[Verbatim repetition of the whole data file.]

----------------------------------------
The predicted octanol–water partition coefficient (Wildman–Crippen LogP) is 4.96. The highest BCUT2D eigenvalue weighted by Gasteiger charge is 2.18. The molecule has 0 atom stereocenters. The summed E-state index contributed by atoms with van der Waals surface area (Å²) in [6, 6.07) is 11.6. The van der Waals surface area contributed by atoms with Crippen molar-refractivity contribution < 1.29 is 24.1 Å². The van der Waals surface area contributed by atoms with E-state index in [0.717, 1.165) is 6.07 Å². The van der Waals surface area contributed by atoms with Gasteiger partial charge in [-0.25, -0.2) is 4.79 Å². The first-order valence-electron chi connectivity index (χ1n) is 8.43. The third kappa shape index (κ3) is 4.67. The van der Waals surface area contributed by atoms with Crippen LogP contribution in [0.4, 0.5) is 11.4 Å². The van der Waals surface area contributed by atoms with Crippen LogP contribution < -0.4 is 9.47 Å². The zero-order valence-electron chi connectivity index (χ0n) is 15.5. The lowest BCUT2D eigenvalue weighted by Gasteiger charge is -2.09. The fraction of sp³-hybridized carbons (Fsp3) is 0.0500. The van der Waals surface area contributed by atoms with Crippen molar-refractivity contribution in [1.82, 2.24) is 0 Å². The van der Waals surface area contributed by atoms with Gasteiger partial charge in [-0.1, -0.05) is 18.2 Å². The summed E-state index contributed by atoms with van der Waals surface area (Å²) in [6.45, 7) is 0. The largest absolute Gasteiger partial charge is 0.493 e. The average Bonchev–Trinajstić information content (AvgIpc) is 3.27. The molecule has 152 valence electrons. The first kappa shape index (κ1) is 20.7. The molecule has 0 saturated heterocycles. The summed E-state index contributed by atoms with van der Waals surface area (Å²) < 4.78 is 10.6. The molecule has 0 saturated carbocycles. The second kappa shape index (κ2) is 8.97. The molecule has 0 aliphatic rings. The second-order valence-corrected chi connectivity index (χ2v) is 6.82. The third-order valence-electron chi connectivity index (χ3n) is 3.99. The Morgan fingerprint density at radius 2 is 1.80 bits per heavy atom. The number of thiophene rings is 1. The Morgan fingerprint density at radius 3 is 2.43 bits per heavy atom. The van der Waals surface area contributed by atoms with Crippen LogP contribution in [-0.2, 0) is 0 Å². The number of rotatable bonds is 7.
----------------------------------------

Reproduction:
The predicted octanol–water partition coefficient (Wildman–Crippen LogP) is 4.96. The highest BCUT2D eigenvalue weighted by Gasteiger charge is 2.18. The molecule has 0 atom stereocenters. The summed E-state index contributed by atoms with van der Waals surface area (Å²) in [6, 6.07) is 11.6. The van der Waals surface area contributed by atoms with Crippen molar-refractivity contribution < 1.29 is 24.1 Å². The van der Waals surface area contributed by atoms with E-state index in [0.717, 1.165) is 6.07 Å². The van der Waals surface area contributed by atoms with Gasteiger partial charge in [-0.25, -0.2) is 4.79 Å². The first-order valence-electron chi connectivity index (χ1n) is 8.43. The third kappa shape index (κ3) is 4.67. The van der Waals surface area contributed by atoms with Crippen LogP contribution in [0.4, 0.5) is 11.4 Å². The van der Waals surface area contributed by atoms with Crippen LogP contribution < -0.4 is 9.47 Å². The zero-order valence-electron chi connectivity index (χ0n) is 15.5. The lowest BCUT2D eigenvalue weighted by Gasteiger charge is -2.09. The fraction of sp³-hybridized carbons (Fsp3) is 0.0500. The van der Waals surface area contributed by atoms with Crippen molar-refractivity contribution in [1.82, 2.24) is 0 Å². The van der Waals surface area contributed by atoms with Gasteiger partial charge in [-0.1, -0.05) is 18.2 Å². The summed E-state index contributed by atoms with van der Waals surface area (Å²) in [6.45, 7) is 0. The largest absolute Gasteiger partial charge is 0.493 e. The average Bonchev–Trinajstić information content (AvgIpc) is 3.27. The molecule has 152 valence electrons. The first kappa shape index (κ1) is 20.7. The molecule has 0 saturated heterocycles. The summed E-state index contributed by atoms with van der Waals surface area (Å²) < 4.78 is 10.6. The molecule has 0 saturated carbocycles. The second kappa shape index (κ2) is 8.97. The molecule has 0 aliphatic rings. The second-order valence-corrected chi connectivity index (χ2v) is 6.82. The third-order valence-electron chi connectivity index (χ3n) is 3.99. The Morgan fingerprint density at radius 2 is 1.80 bits per heavy atom. The number of thiophene rings is 1. The Morgan fingerprint density at radius 3 is 2.43 bits per heavy atom. The van der Waals surface area contributed by atoms with Crippen LogP contribution in [-0.2, 0) is 0 Å². The number of rotatable bonds is 7.